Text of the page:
Gastric cancer (GC) is the fourth most commonly diagnosed malignancy and the second leading cause of cancer death worldwide [1]. Despite the recent progress in cancer treatment, the prognosis of patients with advanced GC remains poor. Gastrectomy and regional lymph node dissection are the most powerful treatments for patients with GC; however, recurrence and metastasis can be observed in 20–60% of patients even after curative surgery for GC [2, 3, 4]. Approximately 10–20% of patients with GC who are considered for potentially curative resection have invisible peritoneal seeding at the time of surgery, and even patients treated with curative intent experience invisible metastasis not long after resection [5]. Despite significant advances in surgical skills and medical instruments such as laparoscopic or robotic devices, surgery is not capable of treating invisible micrometastases in blood and other organs and thus cannot prevent all cases of recurrence.

Previous studies revealed that the occurrence of postoperative complications, especially inflammatory complications, could have a significant negative impact on the prognosis of patients with colorectal cancer, esophageal cancer, and GC [6, 7, 8, 9, 10, 11, 12, 13]. The association between postoperative complications and a negative prognosis is considered to result from the release of systemic cytokines during inflammatory responses, and these factors may induce residual cancer cell growth [10, 14].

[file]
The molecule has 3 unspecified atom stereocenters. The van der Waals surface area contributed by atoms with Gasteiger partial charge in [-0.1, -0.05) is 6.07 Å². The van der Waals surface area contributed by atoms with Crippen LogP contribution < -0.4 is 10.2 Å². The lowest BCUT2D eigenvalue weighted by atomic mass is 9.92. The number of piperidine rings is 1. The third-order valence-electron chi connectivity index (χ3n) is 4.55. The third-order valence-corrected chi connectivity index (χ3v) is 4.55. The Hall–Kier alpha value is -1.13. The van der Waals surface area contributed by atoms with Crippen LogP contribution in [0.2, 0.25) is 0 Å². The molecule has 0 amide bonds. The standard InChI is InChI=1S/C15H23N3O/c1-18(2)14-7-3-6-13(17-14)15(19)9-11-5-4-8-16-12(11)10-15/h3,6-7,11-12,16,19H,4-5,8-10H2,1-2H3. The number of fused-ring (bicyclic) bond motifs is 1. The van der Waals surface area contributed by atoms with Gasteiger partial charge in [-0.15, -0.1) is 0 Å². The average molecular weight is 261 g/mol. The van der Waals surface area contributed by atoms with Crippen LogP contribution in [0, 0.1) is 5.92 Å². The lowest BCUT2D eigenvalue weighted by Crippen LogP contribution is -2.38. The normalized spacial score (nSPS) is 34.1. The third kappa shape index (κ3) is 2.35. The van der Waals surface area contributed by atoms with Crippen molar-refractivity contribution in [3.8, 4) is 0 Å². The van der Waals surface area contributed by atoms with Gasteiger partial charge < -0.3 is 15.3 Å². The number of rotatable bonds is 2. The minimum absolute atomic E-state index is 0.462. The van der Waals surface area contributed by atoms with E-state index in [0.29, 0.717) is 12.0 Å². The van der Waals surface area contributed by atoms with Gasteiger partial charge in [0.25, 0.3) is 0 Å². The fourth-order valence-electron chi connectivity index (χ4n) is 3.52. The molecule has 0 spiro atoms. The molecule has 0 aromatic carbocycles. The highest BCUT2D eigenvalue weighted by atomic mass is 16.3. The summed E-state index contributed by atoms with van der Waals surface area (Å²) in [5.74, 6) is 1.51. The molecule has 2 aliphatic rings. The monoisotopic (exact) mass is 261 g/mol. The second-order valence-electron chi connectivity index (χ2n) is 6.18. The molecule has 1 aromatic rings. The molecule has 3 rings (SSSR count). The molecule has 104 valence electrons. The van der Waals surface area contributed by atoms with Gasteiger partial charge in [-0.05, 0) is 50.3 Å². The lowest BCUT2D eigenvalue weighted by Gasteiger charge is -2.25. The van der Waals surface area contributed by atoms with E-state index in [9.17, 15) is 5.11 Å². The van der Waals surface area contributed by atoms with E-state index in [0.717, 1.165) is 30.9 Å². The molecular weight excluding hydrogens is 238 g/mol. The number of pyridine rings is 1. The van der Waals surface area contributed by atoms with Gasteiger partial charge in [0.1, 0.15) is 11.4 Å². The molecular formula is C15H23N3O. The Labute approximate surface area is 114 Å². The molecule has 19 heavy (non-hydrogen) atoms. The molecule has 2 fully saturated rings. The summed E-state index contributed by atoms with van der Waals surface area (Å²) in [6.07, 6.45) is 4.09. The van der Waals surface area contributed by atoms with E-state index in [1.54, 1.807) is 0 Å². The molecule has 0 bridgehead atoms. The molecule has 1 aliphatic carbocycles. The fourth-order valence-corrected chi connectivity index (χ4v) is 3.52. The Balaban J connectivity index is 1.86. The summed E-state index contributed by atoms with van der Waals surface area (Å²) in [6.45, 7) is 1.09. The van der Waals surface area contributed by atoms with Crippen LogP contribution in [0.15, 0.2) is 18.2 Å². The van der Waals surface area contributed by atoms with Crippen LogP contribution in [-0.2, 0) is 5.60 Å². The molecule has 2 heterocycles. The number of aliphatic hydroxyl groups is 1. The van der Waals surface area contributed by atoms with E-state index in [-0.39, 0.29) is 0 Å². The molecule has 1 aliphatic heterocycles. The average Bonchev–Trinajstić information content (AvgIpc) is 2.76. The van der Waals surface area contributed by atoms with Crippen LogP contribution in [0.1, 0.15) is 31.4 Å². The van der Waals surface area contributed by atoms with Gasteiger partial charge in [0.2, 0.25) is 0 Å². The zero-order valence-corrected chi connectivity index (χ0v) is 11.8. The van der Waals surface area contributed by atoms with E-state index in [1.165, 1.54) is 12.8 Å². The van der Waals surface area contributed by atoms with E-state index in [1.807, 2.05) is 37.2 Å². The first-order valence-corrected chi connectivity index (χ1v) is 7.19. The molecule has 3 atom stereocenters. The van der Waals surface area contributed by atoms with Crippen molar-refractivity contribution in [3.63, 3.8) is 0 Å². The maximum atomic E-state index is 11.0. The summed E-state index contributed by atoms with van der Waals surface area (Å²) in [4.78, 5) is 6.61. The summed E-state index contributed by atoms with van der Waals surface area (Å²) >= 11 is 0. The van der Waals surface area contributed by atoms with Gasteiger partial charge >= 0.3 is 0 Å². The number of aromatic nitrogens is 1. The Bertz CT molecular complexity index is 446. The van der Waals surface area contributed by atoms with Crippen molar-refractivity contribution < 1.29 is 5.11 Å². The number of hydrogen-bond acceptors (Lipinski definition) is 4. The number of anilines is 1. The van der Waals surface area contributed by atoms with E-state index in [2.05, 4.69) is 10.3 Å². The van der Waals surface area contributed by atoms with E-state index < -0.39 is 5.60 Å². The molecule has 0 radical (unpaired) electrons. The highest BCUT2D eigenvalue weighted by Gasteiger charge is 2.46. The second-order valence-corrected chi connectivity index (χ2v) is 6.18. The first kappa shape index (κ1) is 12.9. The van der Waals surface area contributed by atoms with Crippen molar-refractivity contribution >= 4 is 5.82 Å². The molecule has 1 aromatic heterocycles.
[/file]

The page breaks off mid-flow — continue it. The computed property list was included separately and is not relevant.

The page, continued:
Adjuvant chemotherapy with S-1 demonstrated a significant survival benefit over surgery alone in patients with GC, and it was successful in treating invisible micrometastases [15, 16]. Recently, administration of neoadjuvant chemotherapy (NAC) was found to improve the prognosis of patients with advanced GC by downstaging the tumor, eliminating micrometastases, and rapidly improving tumor-related symptoms [17, 18, 19, 20, 21, 22, 23]. We hypothesized that eliminating micrometastases by NAC before postoperative complications occur after gastrectomy may suppress the growth of residual invisible cancer cells and control metastasis.

The aim of this study was to evaluate whether NAC abolishes the poor prognosis induced by postoperative complications after gastrectomy.

Patients and methods

Data collection